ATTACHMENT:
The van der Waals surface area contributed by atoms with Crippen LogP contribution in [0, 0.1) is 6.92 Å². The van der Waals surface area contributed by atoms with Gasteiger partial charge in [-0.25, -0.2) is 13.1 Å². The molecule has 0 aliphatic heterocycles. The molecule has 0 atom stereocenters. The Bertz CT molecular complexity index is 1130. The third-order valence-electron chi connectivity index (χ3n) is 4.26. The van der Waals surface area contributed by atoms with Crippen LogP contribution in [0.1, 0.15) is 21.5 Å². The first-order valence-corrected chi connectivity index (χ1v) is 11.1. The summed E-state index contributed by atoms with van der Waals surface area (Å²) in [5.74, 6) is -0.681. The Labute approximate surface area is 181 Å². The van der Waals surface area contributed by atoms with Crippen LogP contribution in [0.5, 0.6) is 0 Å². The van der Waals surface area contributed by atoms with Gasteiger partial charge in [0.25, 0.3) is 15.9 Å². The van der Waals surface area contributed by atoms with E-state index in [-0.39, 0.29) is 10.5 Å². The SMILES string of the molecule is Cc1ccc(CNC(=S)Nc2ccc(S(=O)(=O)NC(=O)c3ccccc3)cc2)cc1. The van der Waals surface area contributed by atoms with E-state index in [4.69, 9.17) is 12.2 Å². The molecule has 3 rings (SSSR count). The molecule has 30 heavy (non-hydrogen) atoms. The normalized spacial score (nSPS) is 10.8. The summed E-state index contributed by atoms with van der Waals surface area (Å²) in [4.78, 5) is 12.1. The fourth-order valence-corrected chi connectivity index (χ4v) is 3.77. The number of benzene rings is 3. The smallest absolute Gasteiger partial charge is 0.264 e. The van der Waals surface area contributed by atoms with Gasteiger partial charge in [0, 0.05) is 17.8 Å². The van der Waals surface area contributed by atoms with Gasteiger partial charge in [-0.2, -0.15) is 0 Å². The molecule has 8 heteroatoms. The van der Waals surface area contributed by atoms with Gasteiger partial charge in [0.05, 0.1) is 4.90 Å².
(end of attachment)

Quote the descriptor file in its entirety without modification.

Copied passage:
The van der Waals surface area contributed by atoms with Crippen LogP contribution in [0, 0.1) is 6.92 Å². The van der Waals surface area contributed by atoms with Gasteiger partial charge in [-0.25, -0.2) is 13.1 Å². The molecule has 0 aliphatic heterocycles. The molecule has 0 atom stereocenters. The Bertz CT molecular complexity index is 1130. The third-order valence-electron chi connectivity index (χ3n) is 4.26. The van der Waals surface area contributed by atoms with Crippen LogP contribution in [0.1, 0.15) is 21.5 Å². The first-order valence-corrected chi connectivity index (χ1v) is 11.1. The summed E-state index contributed by atoms with van der Waals surface area (Å²) in [5.74, 6) is -0.681. The Labute approximate surface area is 181 Å². The van der Waals surface area contributed by atoms with Crippen LogP contribution in [0.5, 0.6) is 0 Å². The van der Waals surface area contributed by atoms with Gasteiger partial charge in [0.25, 0.3) is 15.9 Å². The van der Waals surface area contributed by atoms with E-state index in [-0.39, 0.29) is 10.5 Å². The SMILES string of the molecule is Cc1ccc(CNC(=S)Nc2ccc(S(=O)(=O)NC(=O)c3ccccc3)cc2)cc1. The van der Waals surface area contributed by atoms with E-state index in [4.69, 9.17) is 12.2 Å². The molecule has 3 rings (SSSR count). The molecule has 30 heavy (non-hydrogen) atoms. The normalized spacial score (nSPS) is 10.8. The summed E-state index contributed by atoms with van der Waals surface area (Å²) in [4.78, 5) is 12.1. The fourth-order valence-corrected chi connectivity index (χ4v) is 3.77. The number of benzene rings is 3. The smallest absolute Gasteiger partial charge is 0.264 e. The van der Waals surface area contributed by atoms with Gasteiger partial charge in [0, 0.05) is 17.8 Å². The van der Waals surface area contributed by atoms with Gasteiger partial charge in [-0.2, -0.15) is 0 Å². The molecule has 8 heteroatoms. The van der Waals surface area contributed by atoms with Gasteiger partial charge in [0.05, 0.1) is 4.90 Å².